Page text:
I’m very sorry to have alienated my critic with my mechanically disparaging remarks, but the fact remains that the most vociferous critics of Bhutan’s broken outlets and spewing toilets are the Bhutanese themselves, not the Americans. The average Bhutanese citizen  probably agrees with my critic in dismissing comments like mine by saying “we work with what we have”.  This attitude of accepting conditions as they are is obviously rooted in Buddhism, but on a purely intellectual level, it denies the basic technological simplicity of most of these maintenance problems (using a screwdriver to fix one loose wire in an outlet is not some higher-order skill confined to advanced countries like the US. Almost anyone in Bhutan can handle it if they want to see it fixed).
The real issue, the deeper one, as I’ve been told again and again by a growing number of educated Bhutanese, is that confronting a compatriot over a minor technical problem comes at the risk of alienating a relative of a friend or a friend of a relative, so it’s best to leave things as they are and call it good. The issue is rarely a lack of technical skill, but a pervasive abhorrence of confrontation.
So why should anybody else care about a few loose wires or leaky toilets? It all comes back to Happiness, and not just the Gross National variety; Bhutan wants happy tourists, lots of them, and a cold hotel room in January does not make them very happy.
I’m no longer a tourist here, but as long as I’m not suffering from diarrhea, I’m Very Happy. I love nearly everything about this culture, its food, all three kinds of indigenous music,  the narrow roads, the traditional archery matches, the amazing tsechus, the sheer abundance of ritual, the national devotion to the King, everyone wearing gho and kira, the mesmerizing dances, the glorious architectural paintwork, the gorgeous birds, the secretive wildlife, the 51% of the country being in protected areas…my list of favorites is pretty long, and growing every week. Now if I could just get this light to work…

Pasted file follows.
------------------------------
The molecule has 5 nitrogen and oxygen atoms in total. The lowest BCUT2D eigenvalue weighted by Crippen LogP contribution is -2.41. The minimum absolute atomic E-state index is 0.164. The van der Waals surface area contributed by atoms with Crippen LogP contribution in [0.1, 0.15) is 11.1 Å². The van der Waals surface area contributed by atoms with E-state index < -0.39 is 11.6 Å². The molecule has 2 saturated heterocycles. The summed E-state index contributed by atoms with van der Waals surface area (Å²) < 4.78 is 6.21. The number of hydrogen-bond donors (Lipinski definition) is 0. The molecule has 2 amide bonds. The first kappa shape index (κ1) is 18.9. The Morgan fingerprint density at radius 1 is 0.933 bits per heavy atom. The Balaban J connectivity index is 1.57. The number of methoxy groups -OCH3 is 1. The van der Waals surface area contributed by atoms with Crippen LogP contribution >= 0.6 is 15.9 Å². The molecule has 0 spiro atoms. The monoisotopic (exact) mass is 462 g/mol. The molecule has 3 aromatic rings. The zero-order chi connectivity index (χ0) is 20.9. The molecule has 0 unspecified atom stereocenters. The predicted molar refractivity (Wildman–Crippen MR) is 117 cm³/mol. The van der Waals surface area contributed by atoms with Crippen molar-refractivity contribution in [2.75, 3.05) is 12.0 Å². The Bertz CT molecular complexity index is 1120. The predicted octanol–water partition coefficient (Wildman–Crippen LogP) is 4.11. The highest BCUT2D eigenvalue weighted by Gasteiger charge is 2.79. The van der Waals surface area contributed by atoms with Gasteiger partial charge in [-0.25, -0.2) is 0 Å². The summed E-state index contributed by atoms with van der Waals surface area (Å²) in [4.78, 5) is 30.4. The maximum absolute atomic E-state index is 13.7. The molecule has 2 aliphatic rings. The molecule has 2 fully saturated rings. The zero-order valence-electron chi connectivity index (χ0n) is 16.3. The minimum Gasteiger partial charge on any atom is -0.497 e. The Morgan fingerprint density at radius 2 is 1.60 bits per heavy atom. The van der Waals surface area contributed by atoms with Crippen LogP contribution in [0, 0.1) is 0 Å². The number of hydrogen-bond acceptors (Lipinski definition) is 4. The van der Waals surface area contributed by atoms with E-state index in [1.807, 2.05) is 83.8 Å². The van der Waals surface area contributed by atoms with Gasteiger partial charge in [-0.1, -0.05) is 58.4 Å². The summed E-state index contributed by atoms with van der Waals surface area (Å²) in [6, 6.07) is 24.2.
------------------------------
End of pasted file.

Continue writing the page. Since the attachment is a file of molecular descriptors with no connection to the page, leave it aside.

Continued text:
Broken outlets and perfect avocados: blessings of a new home

Bhutan continues to amaze, baffle, enchant, and frustrate me, but never in the same order. I arrived at my new “job site”, the College of Natural Resources, just 2 days ago, and I’m already enjoying the change from Thimphu: milder temperatures, fewer dogs yapping at night (which is a nearly constant cacophony in Thimphu), and a better view out my window. I’m living in the College’s Guest House, essentially a dorm for visitors, most of whom stay for only a few days or weeks here; housing is extremely tight due to the proximity of an enormous hydro-electric project just downriver a few miles that employs thousands of Indian workers. I’ve already made a connection with a local hotel owner and businessman who might be able to find me more spacious digs in the village nearby, but for now, a dorm room with a private bathroom is good enough…even though there’s no toilet, just the standard Asian hole in the floor with foot pads on either side, and a smashed outlet in the wall next to my bed.